The phosphor powder is produced by means of a high-temperature solid-state reaction. For this purpose, by way of example, the high-purity starting materials Ca3N2, AlN, and Si3N4 are mixed, with a molar ratio of 1.5:3:9. The grain size of the Si3N4 is d50=1.6 μm, with d10=0.4 and d90=3.9 μm. For the purpose of doping, a small quantity of Eu2O3 is added, replacing the corresponding molar amount of Ca3N2. If the Eu amounts to 2 mol %, this corresponds to the empirical formula (Ca1.47Eu0.30)Al3Si9N16. On account of the addition of oxygen together with the Eu as Eu oxide, the precise empirical formula is to be considered to be (Ca1.47Eu0.30)Al3Si9O0.04N15.97. In this case, therefore, the general empirical formula is Mp/2Si12−p−qAlp+qO1.5qN16−q:Eu2+.
After the individual components have been intimately mixed, the powder is heated at approx. 1700° C. for 1-2 h in a reducing atmosphere (N2/H2) and thereby reacts to form the compound described above.
FIG. 4 shows the emission spectrum of the sialon Ca1.5Al3Si9N16:Eu2+ (4%) (test number HU14/01) with excitation by 400 nm. The maximum is at 588 nm, the mean wavelength at 595 nm. The quantum efficiency QE is 76%. The reflection (FIG. 4b) is approximately R400=40% at 400 nm and approximately R460=54% at 460 nm.
FIG. 5 shows the emission spectrum for the sialon CaSr0.5Al3Si9N16:Eu2+ (4%) (test number HU15/01) with excitation by 400 nm. The maximum is at 588 nm, the mean wavelength at 594 nm. The quantum efficiency QE is 70%. The reflection (FIG. 4b) is approximately R400=36% at 400 nm and approximately R460=50% at 460 nm.
FIG. 6 shows the quantum efficiency as a function of the temperature for various phosphors. It can be seen that although pure YAG:Ce (curve 1) has a significantly higher quantum efficiency at room temperature than a typical sialon (curve 2: in this case HU16/01 from table 1), namely 81% compared to 75%, amazingly, the quantum efficiency when the LEDs are operating under typical thermal loads of 80° C. are completely identical. Therefore, while at first glance the Eu-doped sialon phosphors appear to give only average results (at room temperature), their suitability for lucoleds and other thermally loaded illumination units are directly comparable to the YAG:Ce used as standard. In illumination units of this type, normally a Gd-modified garnet is always used as well in order to improve the color rendering. However, unlike pure YAG:Ce, a modification of the YAG:Ce (50 mol % of Gd instead of Y) immediately leads to considerably worse results under thermal loads.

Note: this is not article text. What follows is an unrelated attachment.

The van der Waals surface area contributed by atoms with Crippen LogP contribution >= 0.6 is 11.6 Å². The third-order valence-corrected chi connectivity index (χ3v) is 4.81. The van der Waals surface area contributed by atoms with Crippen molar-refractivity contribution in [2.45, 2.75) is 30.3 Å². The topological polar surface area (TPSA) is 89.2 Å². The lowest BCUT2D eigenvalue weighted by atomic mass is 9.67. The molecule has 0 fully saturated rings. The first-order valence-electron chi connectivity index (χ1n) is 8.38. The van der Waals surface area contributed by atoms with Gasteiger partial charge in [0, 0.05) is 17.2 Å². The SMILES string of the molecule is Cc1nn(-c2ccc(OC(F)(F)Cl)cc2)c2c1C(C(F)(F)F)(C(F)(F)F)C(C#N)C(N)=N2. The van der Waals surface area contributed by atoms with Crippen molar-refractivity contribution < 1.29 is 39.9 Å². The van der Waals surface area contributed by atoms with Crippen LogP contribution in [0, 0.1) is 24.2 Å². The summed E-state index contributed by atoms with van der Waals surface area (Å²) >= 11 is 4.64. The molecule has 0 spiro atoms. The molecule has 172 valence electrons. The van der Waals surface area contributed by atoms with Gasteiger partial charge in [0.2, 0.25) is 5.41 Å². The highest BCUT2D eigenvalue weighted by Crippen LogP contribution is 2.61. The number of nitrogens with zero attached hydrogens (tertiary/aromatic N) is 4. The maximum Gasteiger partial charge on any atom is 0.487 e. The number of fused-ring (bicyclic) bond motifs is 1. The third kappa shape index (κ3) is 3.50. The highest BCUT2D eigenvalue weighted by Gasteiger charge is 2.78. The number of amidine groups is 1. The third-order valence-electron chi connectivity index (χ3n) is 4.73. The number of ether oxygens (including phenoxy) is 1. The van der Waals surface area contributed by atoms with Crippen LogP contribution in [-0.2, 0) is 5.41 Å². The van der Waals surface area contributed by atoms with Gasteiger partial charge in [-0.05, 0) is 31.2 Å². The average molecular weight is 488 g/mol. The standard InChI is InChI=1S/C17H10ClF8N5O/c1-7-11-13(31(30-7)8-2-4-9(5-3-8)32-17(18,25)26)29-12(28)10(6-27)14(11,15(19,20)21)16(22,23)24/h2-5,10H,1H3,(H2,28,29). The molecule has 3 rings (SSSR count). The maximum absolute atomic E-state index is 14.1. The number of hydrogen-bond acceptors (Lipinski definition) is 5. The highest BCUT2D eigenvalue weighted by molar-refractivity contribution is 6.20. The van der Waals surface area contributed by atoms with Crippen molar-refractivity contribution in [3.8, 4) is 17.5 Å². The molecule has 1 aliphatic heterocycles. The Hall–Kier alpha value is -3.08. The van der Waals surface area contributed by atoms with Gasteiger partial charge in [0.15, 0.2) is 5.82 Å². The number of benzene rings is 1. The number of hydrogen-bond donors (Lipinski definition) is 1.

This shows that the Eu-doped sialons are particularly suitable for use in luminescence conversion LEDs and in particular in phosphor mixtures together with YAG:Ce or other thermally stable phosphors.
FIG. 7 shows the emission spectrum for a luminescence conversion LED (lukoled) based on a blue InGaN-LED with primary emission at 460 nm using a mixture of YAG:Ce and an EU-doped sialon HU34/01 from table 1. Although the color rendering is slightly worse than with a corresponding mixture of YAG:Ce and (Y,Gd)AG:Ce, the efficiency is 6% higher. By comparison, when YAG:Ce is used on its own as phosphor, both the light efficiency and the color rendering are significantly worse, cf. in this respect table 2.
Table 2 also shows that other phosphors mixed with sialon have a high efficiency as well. This applies in particular to a mixture with Ce-doped TbAG or with Eu-doped chlorosilicate (cf. for example WO 01/93342, in which both phosphors are described in more detail, with further cross-references). Depending on the relative amounts, it is known that it is possible to achieve various color loci on the connecting line between the color loci of the pure phosphors.
FIG. 8 shows the color loci of a mixture between a blue LED (460 nm) and a YO phosphor on its own for proportions of from 0.5 to 9% of the YO phosphor in the mixture. In this way, it is possible to produce a colored LED of the desired color. It is possible to achieve color loci on the connecting line (disregarding secondary effects such as a slight influence of the casting resin) which lie in the blue, in the pink color through to yellow-orange.